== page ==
In Lacanian view, the body is constructed in the mirror stage, and sexually differentiated in the entrance to the Symbolic order. Irigaray distances herself from Lacan in two manners. As Sarah Donovan points out, Irigaray disagrees with Lacan’s depiction of the Symbolic order as ahistorical and unchanging. Irigaray believes that language systems are malleable, and largely determined by power relationships that are in flux. Secondly, Irigaray remains unconvinced by Lacan’s claims that the Phallus is an ahistorical master signifier of the Symbolic order that has no connection to male anatomy (Internet Encyclopedia of Philosphy).
In Western culture, the imaginary body which dominates on a cultural level is a male body. History was written in male languages by males. As the same token, males have worshipped their patriarchal gods who are the projection of male subjectivities. A masculine subject cannot be the standard of humanity. In order to call a new god who represents women, women need to gain their own subjectivity in the masculine society. What Irigaray suggests is that in order to create female identity and female subjectivity, women must have a sociality among themselves and a language of their own.
According to Irigaray, female sexuality has always been conceptualized on the basis of masculine parameters (This Sex which is Not One 23). In the masculine culture, traditionally women’s sexuality has been suppressed and prohibited as a forbidden area. Irigaray’s analysis of sameness in Freud’s theory was particularly important because she used it to criticize his theory of female sexuality. According to Freudian view on female sexuality, women have no subjectivity in sexual relationship to men. Freud understood women’s clitoris as a castrated penis which is a little sex organ or no sex organ at all. For Freud, a little girl is a little boy with no penis. Thus, women have been recognized as the defective or lack. Irigaray refers to female subjectivity and sexuality as “a sexuality denied” (Speculum 49), considering that “the penis is the only sexual organ of recognized value” (Speculum of the Other Woman 49).
Irigaray argues that the complexity of female sexuality and eroticism does not fit into male notions of sexuality. Irigray discovered women’s autoeroticism. In her autoeroticism, a woman is not “pleasure-giving” to men but “self-embracing” (This Sex Which is Not One 24). The autoeroticism could be a clue to overcome the logic of sameness in phallogocentric understanding of sexuality and its male God. The language she uses to describe this God comes from her account of morphology of women’s continual self-touching in the carelessness of two lips. God’s identity in trinity honors both self-love and relational wonder. Irigaray’s description of women’s autoeroticism helps to expand the conceptual horizons of Trinitarian thought. This God does not need an external other in order for there to be self-knowledge, for such knowledge is eternally generated through the relations of the Trinity. Such a God can relate to that which is truly ‘other’ than God, without reducing the other to a function of divine, narcissistic desire, as is the case in phallocetric conceptions of the Divine-human relation like the caress of two lips – always touching yet half open. Cast in the language of immanence, this God is both matter and movement within which subjectivity coalesces in time-space-“the infinite that resides within us and among us, the god in us, the Other for us, becoming with and in us” (Hollywood 63).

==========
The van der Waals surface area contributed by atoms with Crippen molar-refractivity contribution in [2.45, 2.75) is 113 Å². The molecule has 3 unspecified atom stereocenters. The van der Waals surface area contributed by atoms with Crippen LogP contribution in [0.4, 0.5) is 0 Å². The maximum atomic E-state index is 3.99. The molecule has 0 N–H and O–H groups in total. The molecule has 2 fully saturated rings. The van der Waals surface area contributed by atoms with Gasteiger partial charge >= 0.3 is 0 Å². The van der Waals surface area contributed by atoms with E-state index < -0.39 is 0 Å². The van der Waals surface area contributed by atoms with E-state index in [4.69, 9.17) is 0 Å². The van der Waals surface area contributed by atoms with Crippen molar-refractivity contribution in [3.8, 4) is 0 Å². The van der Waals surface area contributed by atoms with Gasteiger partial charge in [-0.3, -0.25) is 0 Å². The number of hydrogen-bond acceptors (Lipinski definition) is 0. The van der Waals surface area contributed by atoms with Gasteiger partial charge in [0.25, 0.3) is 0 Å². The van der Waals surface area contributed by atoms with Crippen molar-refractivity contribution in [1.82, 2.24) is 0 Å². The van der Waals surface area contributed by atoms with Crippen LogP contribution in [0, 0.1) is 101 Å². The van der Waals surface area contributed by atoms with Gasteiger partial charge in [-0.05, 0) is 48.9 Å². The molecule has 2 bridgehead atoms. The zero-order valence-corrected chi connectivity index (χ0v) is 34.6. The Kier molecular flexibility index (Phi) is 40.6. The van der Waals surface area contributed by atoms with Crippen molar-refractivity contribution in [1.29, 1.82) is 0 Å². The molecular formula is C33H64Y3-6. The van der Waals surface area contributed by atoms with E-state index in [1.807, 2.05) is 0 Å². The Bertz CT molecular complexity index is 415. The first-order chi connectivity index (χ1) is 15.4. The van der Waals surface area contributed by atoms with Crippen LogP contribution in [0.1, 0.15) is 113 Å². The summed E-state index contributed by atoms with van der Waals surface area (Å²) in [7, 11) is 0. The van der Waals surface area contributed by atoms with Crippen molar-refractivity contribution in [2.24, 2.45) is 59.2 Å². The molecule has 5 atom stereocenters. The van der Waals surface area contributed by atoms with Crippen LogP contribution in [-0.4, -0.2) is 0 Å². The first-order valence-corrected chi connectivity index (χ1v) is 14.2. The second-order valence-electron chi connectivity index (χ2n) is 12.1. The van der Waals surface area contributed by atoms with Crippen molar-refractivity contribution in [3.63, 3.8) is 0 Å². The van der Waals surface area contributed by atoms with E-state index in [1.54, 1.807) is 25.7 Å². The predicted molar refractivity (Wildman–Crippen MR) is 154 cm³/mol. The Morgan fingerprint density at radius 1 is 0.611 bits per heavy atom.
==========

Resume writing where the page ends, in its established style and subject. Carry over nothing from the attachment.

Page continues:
b. Calling a New God
The West ascribes the gender of God as always paternal and masculine. Irigaray sees that God has been created out of man’s gender. She argues that up to now religious projection has been a male homosexual affair. Irigaray argues that the God who has for centuries reigned in Western culture is male, a God who mirrors the patriarchal culture and masculine desire. She adds that woman has no mirror in order to become woman.
Therefore, Irigaray invokes a new God: “A female god is yet to come” (Divine Women 8). She emphasizes that every woman should imagine a God. Irigaray denies the uniqueness of Jesus’ incarnation. Irigaray sees that in the incarnation of logos, Jesus was sexed. Jesus’ maleness is only one of sexes, therefore, it is a partial incarnation since he did not encompass all of humanity. Irigaray also argues for the incarnation of all bodies as potentially divine. God, language, and woman are linked in the idea of becoming. Jatzen agrees to Irigaray by saying that Divinity in the face of natals is a horizon of becoming, a process of divinity ever new, just as natality is the possibility of new beginnings (255). God, like everything else, is in process, involved in change. In this respect, process thought makes it possible to think of God as the living, responsive God (Jantzen 255). Thus, Irigaray suggests a new god of becoming in an ongoing incarnation: One that is coming.
4. Critiques on Kristeva and Irigaray
Huffer criticizes that Kristeva returns to ontology, she obscures the fact that those beginnings lie not in the chaotic formlessness of a space before being, but in the womblike space of representation and knowing, the theatrical scene of Plato’s cave (Maternal Pasts 79). Huffer discerns that the chora is virtually equivalent to the hustera, a womblike repository of maternal essence (83). She criticizes that reading Kristeva through Irigaray allows us to compare the chora with the hustera, and to develop that comparison in order to ask political questions about the maternally coded instability which both finds and threatens signification in language (Huffer 83).